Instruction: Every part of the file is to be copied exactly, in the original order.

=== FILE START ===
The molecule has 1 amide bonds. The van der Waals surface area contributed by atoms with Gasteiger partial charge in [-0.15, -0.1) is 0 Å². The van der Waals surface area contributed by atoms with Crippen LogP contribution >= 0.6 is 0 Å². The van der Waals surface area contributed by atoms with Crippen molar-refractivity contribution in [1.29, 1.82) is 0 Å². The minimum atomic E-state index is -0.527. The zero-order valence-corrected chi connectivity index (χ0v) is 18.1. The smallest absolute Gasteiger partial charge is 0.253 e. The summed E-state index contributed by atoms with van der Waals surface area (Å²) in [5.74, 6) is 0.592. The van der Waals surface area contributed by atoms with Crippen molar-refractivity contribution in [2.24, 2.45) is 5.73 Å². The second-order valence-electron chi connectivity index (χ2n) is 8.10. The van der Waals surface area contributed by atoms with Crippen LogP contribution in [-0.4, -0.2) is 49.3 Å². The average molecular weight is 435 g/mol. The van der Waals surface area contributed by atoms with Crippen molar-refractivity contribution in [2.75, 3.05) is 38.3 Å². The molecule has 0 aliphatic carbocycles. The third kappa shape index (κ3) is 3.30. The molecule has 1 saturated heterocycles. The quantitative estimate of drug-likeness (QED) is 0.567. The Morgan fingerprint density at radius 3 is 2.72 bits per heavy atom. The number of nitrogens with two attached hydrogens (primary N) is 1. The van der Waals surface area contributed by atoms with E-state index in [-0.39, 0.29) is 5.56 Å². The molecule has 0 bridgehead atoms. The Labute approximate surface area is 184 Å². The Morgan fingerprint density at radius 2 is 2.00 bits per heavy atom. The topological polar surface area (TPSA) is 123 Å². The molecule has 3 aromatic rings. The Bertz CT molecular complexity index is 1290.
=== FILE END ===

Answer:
The molecule has 1 amide bonds. The van der Waals surface area contributed by atoms with Gasteiger partial charge in [-0.15, -0.1) is 0 Å². The van der Waals surface area contributed by atoms with Crippen LogP contribution >= 0.6 is 0 Å². The van der Waals surface area contributed by atoms with Crippen molar-refractivity contribution in [1.29, 1.82) is 0 Å². The minimum atomic E-state index is -0.527. The zero-order valence-corrected chi connectivity index (χ0v) is 18.1. The smallest absolute Gasteiger partial charge is 0.253 e. The summed E-state index contributed by atoms with van der Waals surface area (Å²) in [5.74, 6) is 0.592. The van der Waals surface area contributed by atoms with Crippen molar-refractivity contribution in [2.24, 2.45) is 5.73 Å². The second-order valence-electron chi connectivity index (χ2n) is 8.10. The van der Waals surface area contributed by atoms with Crippen LogP contribution in [-0.4, -0.2) is 49.3 Å². The average molecular weight is 435 g/mol. The van der Waals surface area contributed by atoms with Crippen molar-refractivity contribution in [2.75, 3.05) is 38.3 Å². The molecule has 0 aliphatic carbocycles. The third kappa shape index (κ3) is 3.30. The molecule has 1 saturated heterocycles. The quantitative estimate of drug-likeness (QED) is 0.567. The Morgan fingerprint density at radius 3 is 2.72 bits per heavy atom. The number of nitrogens with two attached hydrogens (primary N) is 1. The van der Waals surface area contributed by atoms with E-state index in [-0.39, 0.29) is 5.56 Å². The molecule has 0 bridgehead atoms. The Labute approximate surface area is 184 Å². The Morgan fingerprint density at radius 2 is 2.00 bits per heavy atom. The topological polar surface area (TPSA) is 123 Å². The molecule has 3 aromatic rings. The Bertz CT molecular complexity index is 1290.